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Table of contents
PREFACE
THE MOTHER AND HER CHILD-1.1
THE MOTHER AND HER CHILD-1.2
THE MOTHER AND HER CHILD-1.3
THE MOTHER AND HER CHILD-1.4
THE MOTHER AND HER CHILD-1.5
SEXUAL EDUCATION-2.1
SEXUAL EDUCATION-2.2
SEXUAL EDUCATION-2.3
SEXUAL EDUCATION-2.4
SEXUAL EDUCATION-2.5
SEXUAL EDUCATION-2.6
SEXUAL EDUCATION-2.7
SEXUAL EDUCATION-2.8
SEXUAL EDUCATION-2.9
SEXUAL EDUCATION-2.10
SEXUAL EDUCATION-2.11
SEXUAL EDUCATION AND NAKEDNESS-3.1
SEXUAL EDUCATION AND NAKEDNESS-3.2
SEXUAL EDUCATION AND NAKEDNESS-3.3
SEXUAL EDUCATION AND NAKEDNESS-3.4
THE VALUATION OF SEXUAL LOVE-4.1
THE VALUATION OF SEXUAL LOVE-4.2
THE VALUATION OF SEXUAL LOVE-4.3
THE VALUATION OF SEXUAL LOVE-4.4
THE FUNCTION OF CHASTITY-5.1
THE FUNCTION OF CHASTITY-5.2
THE FUNCTION OF CHASTITY-5.3
THE FUNCTION OF CHASTITY-5.4
THE FUNCTION OF CHASTITY-5.5
THE FUNCTION OF CHASTITY-5.6
THE PROBLEM OF SEXUAL ABSTINENCE-6.1
THE PROBLEM OF SEXUAL ABSTINENCE-6.2
THE PROBLEM OF SEXUAL ABSTINENCE-6.3
THE PROBLEM OF SEXUAL ABSTINENCE-6.4
THE PROBLEM OF SEXUAL ABSTINENCE-6.5
THE PROBLEM OF SEXUAL ABSTINENCE-6.6
PROSTITUTION-7.1
PROSTITUTION-7.2
PROSTITUTION-7.3
PROSTITUTION-7.4
PROSTITUTION-7.5
PROSTITUTION-7.6
PROSTITUTION-7.7
PROSTITUTION-7.8
PROSTITUTION-7.9
PROSTITUTION-7.10
PROSTITUTION-7.11
PROSTITUTION-7.12
PROSTITUTION-7.13
PROSTITUTION-7.14
PROSTITUTION-7.15
FOOTNOTES-1
FOOTNOTES-2

sex. The parents usually imagined that their children were 

absolutely ignorant of these matters, and were astonished to 

realize their mistake; "parents do not know their children, nor 

have they the least idea of what their children know, or what 

their children talk about and do when away from them." The 

parents guilty of this neglect to instruct their children, are, 

Lindsey declares, traitors to their children. From his own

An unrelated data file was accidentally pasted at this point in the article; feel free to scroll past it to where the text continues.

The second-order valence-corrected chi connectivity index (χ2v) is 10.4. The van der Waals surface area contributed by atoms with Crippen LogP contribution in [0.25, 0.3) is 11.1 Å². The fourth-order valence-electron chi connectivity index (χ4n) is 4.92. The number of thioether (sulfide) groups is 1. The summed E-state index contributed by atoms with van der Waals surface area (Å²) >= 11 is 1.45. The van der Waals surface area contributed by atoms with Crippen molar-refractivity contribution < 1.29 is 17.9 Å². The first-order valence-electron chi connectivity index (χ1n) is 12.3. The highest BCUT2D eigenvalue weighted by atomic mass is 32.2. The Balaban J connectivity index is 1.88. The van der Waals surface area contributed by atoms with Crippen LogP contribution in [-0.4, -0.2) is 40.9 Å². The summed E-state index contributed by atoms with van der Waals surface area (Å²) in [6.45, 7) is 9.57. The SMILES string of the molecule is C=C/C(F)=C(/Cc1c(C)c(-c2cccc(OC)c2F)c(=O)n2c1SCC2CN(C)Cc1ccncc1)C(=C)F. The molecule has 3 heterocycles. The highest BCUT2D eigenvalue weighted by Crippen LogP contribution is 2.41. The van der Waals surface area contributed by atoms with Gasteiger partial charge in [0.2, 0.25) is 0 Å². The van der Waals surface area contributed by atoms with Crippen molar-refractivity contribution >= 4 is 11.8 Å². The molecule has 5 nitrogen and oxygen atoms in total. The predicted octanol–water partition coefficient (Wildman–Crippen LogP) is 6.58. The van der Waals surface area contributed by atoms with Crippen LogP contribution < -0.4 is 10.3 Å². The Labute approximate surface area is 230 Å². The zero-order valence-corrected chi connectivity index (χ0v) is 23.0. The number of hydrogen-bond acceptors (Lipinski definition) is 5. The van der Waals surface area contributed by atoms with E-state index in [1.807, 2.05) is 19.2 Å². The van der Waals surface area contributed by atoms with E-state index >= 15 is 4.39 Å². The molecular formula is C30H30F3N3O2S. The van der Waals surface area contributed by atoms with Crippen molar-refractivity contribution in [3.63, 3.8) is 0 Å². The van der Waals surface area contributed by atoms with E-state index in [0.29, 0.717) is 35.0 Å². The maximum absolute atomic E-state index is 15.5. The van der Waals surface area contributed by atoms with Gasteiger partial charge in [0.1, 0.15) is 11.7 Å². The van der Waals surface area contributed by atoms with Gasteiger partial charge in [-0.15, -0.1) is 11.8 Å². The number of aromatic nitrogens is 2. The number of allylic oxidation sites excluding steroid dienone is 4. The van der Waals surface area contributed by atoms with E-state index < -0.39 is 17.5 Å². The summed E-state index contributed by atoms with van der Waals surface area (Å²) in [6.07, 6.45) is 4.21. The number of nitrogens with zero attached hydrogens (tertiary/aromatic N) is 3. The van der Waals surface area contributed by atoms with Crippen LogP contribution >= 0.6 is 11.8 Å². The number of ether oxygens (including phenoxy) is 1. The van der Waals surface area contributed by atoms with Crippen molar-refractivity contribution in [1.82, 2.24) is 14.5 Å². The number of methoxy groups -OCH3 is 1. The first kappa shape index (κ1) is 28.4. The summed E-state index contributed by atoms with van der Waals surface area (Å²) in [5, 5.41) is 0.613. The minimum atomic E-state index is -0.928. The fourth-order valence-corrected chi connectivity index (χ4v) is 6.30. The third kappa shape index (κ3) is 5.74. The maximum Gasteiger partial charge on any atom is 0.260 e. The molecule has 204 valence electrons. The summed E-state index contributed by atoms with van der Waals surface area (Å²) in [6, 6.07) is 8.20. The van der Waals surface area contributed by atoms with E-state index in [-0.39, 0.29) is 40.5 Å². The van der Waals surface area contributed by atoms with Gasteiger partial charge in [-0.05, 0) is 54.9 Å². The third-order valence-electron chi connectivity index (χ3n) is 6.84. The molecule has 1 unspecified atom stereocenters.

experience he judges that nine-tenths of the girls who "go 

wrong," whether or not they sink in the world, do so owing to the 

inattention of their parents, and that in the case of most 

prostitutes the mischief is really done before the age of twelve; 

"every wayward girl I have talked to has assured me of this 

truth." He considers that nine-tenths of school-boys and 

school-girls, in town or country, are very inquisitive regarding 

matters of sex, and, to his own amazement, he has found that in 

the girls this is as marked as in the boys. 

 

It is the business of the girl's mother, at least as much as of the boy's, 

to watch over her child from the earliest years and to win her confidence 

in all the intimate and personal matters of sex. With these aspects the 

school cannot properly meddle. But in matters of physical sexual hygiene, 

notably menstruation, in regard to which all girls stand on the same 

level, it is certainly the duty of the teacher to take an actively 

watchful part, and, moreover, to direct the general work of education 

accordingly, and to ensure that the pupil shall rest whenever that may 

seem to be desirable. This is part of the very elements of the education 

of girls. To disregard it should disqualify a teacher from taking further 

share in educational work. Yet it is constantly and persistently 

neglected. A large number of girls have not even been prepared by their 

mothers or teachers for the first onset of the menstrual flow, sometimes 

with disastrous results both to their bodily and mental health.[26] 

 

"I know of no large girl's school," wrote a distinguished 

gynaecologist, Sir W.S. Playfair ("Education and Training of Girls 

at Puberty," _British Medical Journal_, Dec. 7, 1895), "in which 

the absolute distinction which exists between boys and girls as 

regards the dominant menstrual function is systematically cared 

for and attended to. Indeed, the feeling of all schoolmistresses 

is distinctly antagonistic to such an admission. The contention 

is that there is no real difference between an adolescent male 

and female, that what is good for one is good for the other, and 

that such as there is is due to the evil customs of the past 

which have denied to women the ambitions and advantages open to 

men, and that this will disappear when a happier era is 

inaugurated. If this be so, how comes it that while every 

practical physician of experience has seen many cases of anaemia 

and chlorosis in girls, accompanied by amenorrhaea or menorrhagia, 

headaches, palpitations, emaciation, and all the familiar 

accompaniments of breakdown, an analogous condition in a 

school-boy is so rare that it may well be doubted if it is ever 

seen at all?" 

 

It is, however, only the excuses for this almost criminal 

negligence, as it ought to be considered, which are new; the 

negligence itself is ancient. Half a century earlier, before the 

new era of feminine education, another distinguished 

gynaecologist, Tilt (_Elements of Health and Principles of Female 

Hygiene_, 1852, p. 18) stated that from a statistical inquiry 


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